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Riding into Combat: G. Flashes Back

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The staff still unfamiliar in my hands, I step

Into the queen’s chariot at the head of this

Mismatched army: Amazons and Centaurs riding

Into combat together, on the same side

For the first time either tribe’s sages can

Remember. The rumble of chariot wheels is loud

As we gather speed, but my terrified heart is louder.

Behind me, I hear her war cry and I recall

That with her on our side, we will likely win,

Though that doesn’t guarantee I will survive

Myself. I struggle to keep my feet as we roll

Faster and faster down the hill where we can see

The warlord’s army scrambling to grab

Swords, spears, axes: all the ways I might die

In the next minute or hour. My stomach in

My throat, I nearly gag as the Centaur pulling us

Slows, stops, slips off his harness. The roar

Of the enemy, all men in black leather and purple

Scars, is a chorus of sudden death, but I hear

Her battle cry again and I turn to see

Her grinning as she leaps to meet the first.

If I have to die, then fighting by her side

Is not the worst way to leave this life. I jump down.

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Breathing Lessons

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X., Out Loud

I saw you in battle. I was impressed. What you lack in finesse, you make up for in sheer ferocity. That will take you far in a short fight or a longer fight with an inexperienced foe. How you didn’t die out there, I don’t know. Maybe Artemis likes you, kid. But beginners luck won’t last and you’ve got bad habits. Tomorrow I’ll find a stick that I can use to practice with you. Meanwhile, you get some sleep, little warrior. You’ve earned it.

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G., In Silence

Why does she always do that, call me a kid?

It’s not enough that she towers above me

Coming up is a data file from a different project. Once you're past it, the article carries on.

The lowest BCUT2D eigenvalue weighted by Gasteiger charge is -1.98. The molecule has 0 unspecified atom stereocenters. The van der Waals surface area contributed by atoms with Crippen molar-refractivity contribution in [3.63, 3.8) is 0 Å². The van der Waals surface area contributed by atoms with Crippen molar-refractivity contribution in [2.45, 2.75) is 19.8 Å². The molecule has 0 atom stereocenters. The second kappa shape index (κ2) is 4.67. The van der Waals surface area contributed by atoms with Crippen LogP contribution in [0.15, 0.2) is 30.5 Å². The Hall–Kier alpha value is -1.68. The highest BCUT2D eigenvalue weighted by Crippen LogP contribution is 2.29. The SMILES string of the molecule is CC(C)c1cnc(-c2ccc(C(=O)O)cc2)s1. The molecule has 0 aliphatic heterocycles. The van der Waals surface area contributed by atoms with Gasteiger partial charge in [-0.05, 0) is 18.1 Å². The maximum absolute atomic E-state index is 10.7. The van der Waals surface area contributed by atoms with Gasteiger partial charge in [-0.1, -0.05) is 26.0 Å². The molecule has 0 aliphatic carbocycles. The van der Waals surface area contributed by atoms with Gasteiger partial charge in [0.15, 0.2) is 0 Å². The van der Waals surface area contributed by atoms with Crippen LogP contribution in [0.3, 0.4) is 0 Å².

Even before she mounts her horse. Somehow

She always has to belittle me too. I think

She doesn’t mean to. Her eyes are always kind,

Or mostly. But all those weeks I begged her

To teach me to defend myself and today,

I went into mortal combat with a mere day’s

Worth of practice with the staff. If I had died,

It would have just been more blood on her hands.

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X., Out Loud

You keep your stick close to your body, like this, to get a stronger pivot. It’s not the stick that does the work; it’s you, your body weight that gives your strike momentum. Commit yourself fully to each strike. A staff is not a sword. It metes out pain with both ends. Strike the man in front of you with the front end and use the momentum from that blow to hit the man behind you with the back. Try it. Again. Again. Again. Again. Again.

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G., In Silence

My bruises from the Amazon battle purpling,

I lie down stiffly, feeling the new ones rise.

She shows me how to rub them out with my thumbs

In a circling motion. Her hands are gentler, now

That practice is over. I’ve never been so tired.

At dawn it begins again. She’s so much stronger

Than me. Even when I block her strikes, some hit me.

But she looks tired, too. Normally she hates this

Sort of thing, focusing on basics, endless basics,

Endlessly explaining it to me, again and again.

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X., Out Loud

Breathing now. To hold your own in a fight, you need stamina, and that means correct breathing. If you don’t want to get sucker punched, never let your enemy see you take a breath. Unless you are crying out to terrify the enemy, keep your mouth closed. It’s harder, at first, but better in the long run. In the East, they talk about the energy in the body. I learned some breathing techniques to produce more to protect the organs when you get hit. When you’re ready, I’ll teach you. We’re done for now. Tomorrow we’re back on the road.

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G., In Silence

I am too tired to boil over. I ache too much to tear

My bread apart. I stare at the fire and forget where

My crackling muscles end and its golden ache starts.

How many days have we camped here? When did my

Calluses stop bleeding? She sets her saddle near me,

Rests her head on it. She looks at me a long while, says,

“I thought it’d take longer. You’re a quick learner.”

A backhanded compliment for sure, but I smile, my mouth

The one place I don’t hurt. She watches me, worried.

I say, “Yes. Okay. Eventually, I will probably forgive you.”

 

NOTE: I do not own the rights to these characters, which are held by NBC Renaissance Pictures. I am getting no remuneration for this creative work.